If we want to take credit for having feelings, we have to take responsibility for demonstrating that those feelings are ours, and that means learning to say out loud what we silently know is inside us. While music can be the voice of our emotion in a burst of pride for a remarkable accomplishment; or describe the desolate isolation of a crushing rejection; or frame our vulnerability in a moment of shared tender excitement, such as the feelings that are at the heart of loving and being loved, it must contribute to our learning how to speak with our own voice, describe with our own thoughts, and be vulnerable, if we sincerely wish to pursue manliness.
It can be an agent of personal alchemy that takes us from our cold wanderings to the warm awe of happiness, but only if we choose to use its power to help ourselves to our own manhood. In the pursuit of manliness, then, we are required to learn how to own the act of being aware of our feelings, and practicing building the bridge from those feelings out into the world through which we move. Music is a special tool in the construction and maintenance of that bridge, if we are choosing to act in a manly fashion.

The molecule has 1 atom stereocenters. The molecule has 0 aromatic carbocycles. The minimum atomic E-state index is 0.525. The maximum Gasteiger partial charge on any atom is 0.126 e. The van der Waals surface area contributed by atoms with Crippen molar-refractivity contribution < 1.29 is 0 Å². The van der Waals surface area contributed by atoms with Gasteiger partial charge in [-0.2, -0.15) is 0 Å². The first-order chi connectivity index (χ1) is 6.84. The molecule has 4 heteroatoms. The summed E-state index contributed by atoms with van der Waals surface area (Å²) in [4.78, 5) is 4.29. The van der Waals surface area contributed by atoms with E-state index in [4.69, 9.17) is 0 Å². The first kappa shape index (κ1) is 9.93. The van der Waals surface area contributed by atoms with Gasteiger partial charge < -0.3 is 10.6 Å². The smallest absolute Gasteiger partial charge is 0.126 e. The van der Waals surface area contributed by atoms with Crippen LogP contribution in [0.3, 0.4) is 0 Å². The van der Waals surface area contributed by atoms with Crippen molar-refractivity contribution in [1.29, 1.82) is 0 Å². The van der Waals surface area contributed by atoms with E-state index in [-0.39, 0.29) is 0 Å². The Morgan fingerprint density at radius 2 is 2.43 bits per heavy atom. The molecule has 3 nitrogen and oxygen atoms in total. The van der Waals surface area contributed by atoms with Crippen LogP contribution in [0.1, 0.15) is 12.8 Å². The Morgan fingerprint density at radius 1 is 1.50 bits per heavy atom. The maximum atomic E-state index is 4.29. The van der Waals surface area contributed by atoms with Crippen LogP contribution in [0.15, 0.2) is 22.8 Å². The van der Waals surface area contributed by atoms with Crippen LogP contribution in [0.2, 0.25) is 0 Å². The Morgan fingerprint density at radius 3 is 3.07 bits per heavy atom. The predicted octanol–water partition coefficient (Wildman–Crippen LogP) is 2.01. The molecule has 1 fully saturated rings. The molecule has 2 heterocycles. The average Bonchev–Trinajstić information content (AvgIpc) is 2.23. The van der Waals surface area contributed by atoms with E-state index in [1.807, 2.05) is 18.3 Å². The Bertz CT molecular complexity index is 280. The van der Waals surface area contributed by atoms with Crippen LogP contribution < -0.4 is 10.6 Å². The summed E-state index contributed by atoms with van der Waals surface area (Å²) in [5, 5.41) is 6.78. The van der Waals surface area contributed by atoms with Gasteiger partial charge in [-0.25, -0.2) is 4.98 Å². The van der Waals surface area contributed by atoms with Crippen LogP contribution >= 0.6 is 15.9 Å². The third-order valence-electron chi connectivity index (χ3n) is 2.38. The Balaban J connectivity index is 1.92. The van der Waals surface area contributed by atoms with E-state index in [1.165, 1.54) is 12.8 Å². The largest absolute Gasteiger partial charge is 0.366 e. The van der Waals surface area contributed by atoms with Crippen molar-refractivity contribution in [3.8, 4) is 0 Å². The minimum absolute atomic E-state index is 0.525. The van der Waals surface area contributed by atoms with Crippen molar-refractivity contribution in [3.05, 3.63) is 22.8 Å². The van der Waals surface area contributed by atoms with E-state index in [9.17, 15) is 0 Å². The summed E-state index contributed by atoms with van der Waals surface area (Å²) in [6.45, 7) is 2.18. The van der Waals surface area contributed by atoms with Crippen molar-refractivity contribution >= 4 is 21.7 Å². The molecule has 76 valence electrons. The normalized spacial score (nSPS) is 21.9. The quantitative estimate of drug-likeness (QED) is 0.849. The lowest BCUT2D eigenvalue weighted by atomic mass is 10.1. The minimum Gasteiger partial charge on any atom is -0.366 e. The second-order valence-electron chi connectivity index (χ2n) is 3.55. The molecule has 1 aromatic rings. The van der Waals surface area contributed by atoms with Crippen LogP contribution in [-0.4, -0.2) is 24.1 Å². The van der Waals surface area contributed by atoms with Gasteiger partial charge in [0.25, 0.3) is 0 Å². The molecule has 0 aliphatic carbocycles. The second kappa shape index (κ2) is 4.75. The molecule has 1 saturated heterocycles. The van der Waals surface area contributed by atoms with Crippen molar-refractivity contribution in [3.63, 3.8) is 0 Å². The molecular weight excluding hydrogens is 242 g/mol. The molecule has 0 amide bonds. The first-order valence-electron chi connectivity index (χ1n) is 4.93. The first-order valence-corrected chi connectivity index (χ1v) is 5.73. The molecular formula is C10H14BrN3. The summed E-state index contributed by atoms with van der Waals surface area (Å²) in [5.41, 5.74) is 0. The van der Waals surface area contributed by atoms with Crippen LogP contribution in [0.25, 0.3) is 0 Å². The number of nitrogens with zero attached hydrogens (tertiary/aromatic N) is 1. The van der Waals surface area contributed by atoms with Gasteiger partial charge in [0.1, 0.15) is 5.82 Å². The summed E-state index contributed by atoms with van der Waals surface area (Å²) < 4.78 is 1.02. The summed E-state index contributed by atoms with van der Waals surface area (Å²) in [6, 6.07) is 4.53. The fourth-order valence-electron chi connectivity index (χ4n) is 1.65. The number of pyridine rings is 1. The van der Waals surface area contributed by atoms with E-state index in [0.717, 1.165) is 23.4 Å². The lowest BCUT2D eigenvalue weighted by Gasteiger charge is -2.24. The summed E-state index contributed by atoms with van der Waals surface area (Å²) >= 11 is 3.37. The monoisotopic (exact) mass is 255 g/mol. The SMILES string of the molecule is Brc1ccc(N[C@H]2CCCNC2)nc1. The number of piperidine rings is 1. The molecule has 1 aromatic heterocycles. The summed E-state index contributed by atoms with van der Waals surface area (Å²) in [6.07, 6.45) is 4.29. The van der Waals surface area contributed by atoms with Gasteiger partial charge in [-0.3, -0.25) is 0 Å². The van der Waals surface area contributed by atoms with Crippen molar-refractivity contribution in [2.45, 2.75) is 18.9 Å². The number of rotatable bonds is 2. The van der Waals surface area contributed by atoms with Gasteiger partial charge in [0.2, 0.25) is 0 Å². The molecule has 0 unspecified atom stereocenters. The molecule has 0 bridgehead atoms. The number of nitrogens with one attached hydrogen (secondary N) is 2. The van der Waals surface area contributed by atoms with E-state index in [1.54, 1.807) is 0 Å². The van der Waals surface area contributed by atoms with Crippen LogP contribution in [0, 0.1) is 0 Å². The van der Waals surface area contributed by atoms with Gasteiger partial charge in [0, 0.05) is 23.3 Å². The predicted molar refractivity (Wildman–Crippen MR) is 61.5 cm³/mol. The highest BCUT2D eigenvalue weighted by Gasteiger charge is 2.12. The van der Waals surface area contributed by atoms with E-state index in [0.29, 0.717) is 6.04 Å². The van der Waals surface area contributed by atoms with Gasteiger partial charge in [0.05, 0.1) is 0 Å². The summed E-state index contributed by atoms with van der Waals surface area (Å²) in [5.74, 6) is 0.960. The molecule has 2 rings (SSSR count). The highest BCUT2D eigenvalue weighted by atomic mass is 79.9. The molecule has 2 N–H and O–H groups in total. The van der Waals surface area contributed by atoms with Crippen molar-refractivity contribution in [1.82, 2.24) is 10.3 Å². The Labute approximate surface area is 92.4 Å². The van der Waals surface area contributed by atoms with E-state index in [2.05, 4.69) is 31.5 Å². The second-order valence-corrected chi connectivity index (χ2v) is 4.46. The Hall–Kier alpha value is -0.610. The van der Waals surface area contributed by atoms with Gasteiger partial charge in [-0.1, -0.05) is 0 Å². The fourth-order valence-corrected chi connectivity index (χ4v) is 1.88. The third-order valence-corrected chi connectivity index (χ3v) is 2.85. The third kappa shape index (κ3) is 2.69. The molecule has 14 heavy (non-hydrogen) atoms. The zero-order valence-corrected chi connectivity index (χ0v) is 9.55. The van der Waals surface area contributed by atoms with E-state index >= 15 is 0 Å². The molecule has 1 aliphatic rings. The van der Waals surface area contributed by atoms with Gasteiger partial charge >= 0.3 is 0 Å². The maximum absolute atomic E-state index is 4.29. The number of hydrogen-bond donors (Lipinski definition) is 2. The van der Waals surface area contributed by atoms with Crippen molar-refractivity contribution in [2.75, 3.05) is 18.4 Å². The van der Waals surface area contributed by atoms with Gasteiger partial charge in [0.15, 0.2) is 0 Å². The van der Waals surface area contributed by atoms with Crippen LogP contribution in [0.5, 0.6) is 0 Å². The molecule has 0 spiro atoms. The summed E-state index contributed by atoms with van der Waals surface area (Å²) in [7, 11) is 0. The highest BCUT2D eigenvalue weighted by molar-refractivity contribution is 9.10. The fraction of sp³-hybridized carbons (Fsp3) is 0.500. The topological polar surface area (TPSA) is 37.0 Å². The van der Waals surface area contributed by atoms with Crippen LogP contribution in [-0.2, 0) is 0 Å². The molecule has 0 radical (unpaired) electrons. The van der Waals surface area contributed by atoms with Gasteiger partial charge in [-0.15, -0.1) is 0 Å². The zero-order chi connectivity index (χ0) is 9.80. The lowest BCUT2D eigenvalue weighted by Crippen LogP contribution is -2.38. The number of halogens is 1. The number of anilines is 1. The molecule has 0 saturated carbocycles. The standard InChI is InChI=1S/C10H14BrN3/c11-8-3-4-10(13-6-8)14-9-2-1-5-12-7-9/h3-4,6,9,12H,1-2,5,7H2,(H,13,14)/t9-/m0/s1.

Music has always had a central role in my life. I think it has always had an elevated status in the lives of my whole generation. Growing up in the 1960’s we gained the link to each others souls by being able to ride the way music expressed our common hopes, our commitments to each other, and to making a better way of living, by bolstering our resolve to change how the world worked. It was a living puzzle piece of our naivete, and a snug fit into our youthful exuberance. It was key to our pursuit of a “higher ground” as one 1973 song put it, which made it an essential element in the process of identifying who we were and who we were willing to become as men.